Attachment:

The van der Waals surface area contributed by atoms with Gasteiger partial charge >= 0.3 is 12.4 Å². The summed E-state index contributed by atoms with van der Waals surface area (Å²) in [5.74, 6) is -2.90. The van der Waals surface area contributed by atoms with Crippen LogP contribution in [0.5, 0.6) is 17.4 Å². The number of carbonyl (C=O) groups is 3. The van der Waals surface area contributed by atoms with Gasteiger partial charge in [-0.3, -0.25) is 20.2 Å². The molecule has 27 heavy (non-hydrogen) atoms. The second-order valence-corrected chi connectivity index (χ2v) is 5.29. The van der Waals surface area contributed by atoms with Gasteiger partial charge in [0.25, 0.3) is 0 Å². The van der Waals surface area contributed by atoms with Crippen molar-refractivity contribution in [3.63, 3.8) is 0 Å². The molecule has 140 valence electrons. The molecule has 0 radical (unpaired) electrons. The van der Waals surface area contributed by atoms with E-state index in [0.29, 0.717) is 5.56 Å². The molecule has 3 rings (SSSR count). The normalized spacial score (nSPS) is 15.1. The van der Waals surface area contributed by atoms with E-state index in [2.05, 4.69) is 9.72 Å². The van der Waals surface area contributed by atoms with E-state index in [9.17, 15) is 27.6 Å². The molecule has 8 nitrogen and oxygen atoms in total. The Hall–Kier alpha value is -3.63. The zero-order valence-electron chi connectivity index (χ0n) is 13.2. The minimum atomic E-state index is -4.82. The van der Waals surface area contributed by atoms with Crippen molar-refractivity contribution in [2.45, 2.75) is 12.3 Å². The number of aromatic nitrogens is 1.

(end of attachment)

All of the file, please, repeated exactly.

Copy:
The van der Waals surface area contributed by atoms with Gasteiger partial charge >= 0.3 is 12.4 Å². The summed E-state index contributed by atoms with van der Waals surface area (Å²) in [5.74, 6) is -2.90. The van der Waals surface area contributed by atoms with Crippen LogP contribution in [0.5, 0.6) is 17.4 Å². The number of carbonyl (C=O) groups is 3. The van der Waals surface area contributed by atoms with Gasteiger partial charge in [-0.3, -0.25) is 20.2 Å². The molecule has 27 heavy (non-hydrogen) atoms. The second-order valence-corrected chi connectivity index (χ2v) is 5.29. The van der Waals surface area contributed by atoms with Gasteiger partial charge in [0.25, 0.3) is 0 Å². The van der Waals surface area contributed by atoms with Crippen molar-refractivity contribution in [3.63, 3.8) is 0 Å². The molecule has 140 valence electrons. The molecule has 0 radical (unpaired) electrons. The van der Waals surface area contributed by atoms with E-state index in [0.29, 0.717) is 5.56 Å². The molecule has 3 rings (SSSR count). The normalized spacial score (nSPS) is 15.1. The van der Waals surface area contributed by atoms with E-state index in [2.05, 4.69) is 9.72 Å². The van der Waals surface area contributed by atoms with E-state index in [9.17, 15) is 27.6 Å². The molecule has 8 nitrogen and oxygen atoms in total. The Hall–Kier alpha value is -3.63. The zero-order valence-electron chi connectivity index (χ0n) is 13.2. The minimum atomic E-state index is -4.82. The van der Waals surface area contributed by atoms with Crippen molar-refractivity contribution in [2.45, 2.75) is 12.3 Å². The number of aromatic nitrogens is 1.